Zoosporulation of a new Perkinsus species isolated from the gills of the softshell clam Mya arenaria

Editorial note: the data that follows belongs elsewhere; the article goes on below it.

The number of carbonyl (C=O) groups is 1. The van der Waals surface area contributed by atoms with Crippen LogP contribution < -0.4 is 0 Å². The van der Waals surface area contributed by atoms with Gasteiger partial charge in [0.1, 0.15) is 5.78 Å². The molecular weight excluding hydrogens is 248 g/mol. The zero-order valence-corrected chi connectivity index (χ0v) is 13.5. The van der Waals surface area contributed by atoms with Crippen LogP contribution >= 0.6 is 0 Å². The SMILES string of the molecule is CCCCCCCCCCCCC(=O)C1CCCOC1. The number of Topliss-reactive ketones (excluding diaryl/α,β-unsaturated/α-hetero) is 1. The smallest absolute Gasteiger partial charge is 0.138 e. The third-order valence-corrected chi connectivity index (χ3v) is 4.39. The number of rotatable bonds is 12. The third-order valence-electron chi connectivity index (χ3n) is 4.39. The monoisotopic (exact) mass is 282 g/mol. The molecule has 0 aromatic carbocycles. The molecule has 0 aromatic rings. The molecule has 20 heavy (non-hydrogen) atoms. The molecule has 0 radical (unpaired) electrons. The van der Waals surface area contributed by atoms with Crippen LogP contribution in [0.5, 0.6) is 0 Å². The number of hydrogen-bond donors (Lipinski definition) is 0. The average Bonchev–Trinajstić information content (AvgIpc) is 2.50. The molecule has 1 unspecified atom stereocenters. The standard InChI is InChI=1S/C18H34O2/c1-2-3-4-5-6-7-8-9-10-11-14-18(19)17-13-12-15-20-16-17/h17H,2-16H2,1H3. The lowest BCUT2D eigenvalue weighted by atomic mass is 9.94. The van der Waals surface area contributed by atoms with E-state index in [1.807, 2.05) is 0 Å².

We describe macro- and microscopic criteria to judge maturation stages of female American shad (Alosa sapidissima) collected in the York river, Virginia, USA. For comparison, we also examined ovaries of fishes collected in the Edisto river, South Carolina, and the Connecticut river, Massachusetts. The study augments a developing stock assessment program that is evaluating the use of index-removal and change-in-ratio estimators of exploitation rate and absolute abundance. Samples were obtained from traps at the York river mouth, staked gill nets in mid-reaches of the river, and drift gill nets on the spawning grounds (approximately 100 km from the river mouth). To judge maturation stages, we used the following macroscopic characters : ovary color, gross appearance of oocytes, degree of blood infusion, and value of the gonosomatic index (ovary weight divided by somatic weight). Stain reactions and presence or absence of cellular characteristics (nucleoli, nuclear migration, oil globules, yolk vesicles, atresia, and post-ovulatory follicles) were used as microscopic criteria. No differences in scoring of maturation stage were observed in comparisons of samples from different regions of the ovary. American shad in both semelparous (Edisto river) band iteroparous populations (York and Connecticut rivers) exhibit indeterminate fecundity and group-synchronous oocyte development. Unyolked, partially yolked and advanced yolked oocytes are observed in all maturity stages except spent females. There is histological evidence that an individual female spawns in batches over a period of days or weeks since both recently developed and older post-ovulatory follicles are observed simultaneously with advanced yolked oocytes. Most post-spawning females captured at the river mouth are only partially spent with ovaries that contain large numbers of advanced oocytes. A reproductive cycle for American shad in the York river is proposed. Successive or batch spawning in wild populations has important ecological implications since an individual can spread her gametes over a large spatio-temporal scale, thereby, increasing the chances that progeny will encounter salubrious conditions.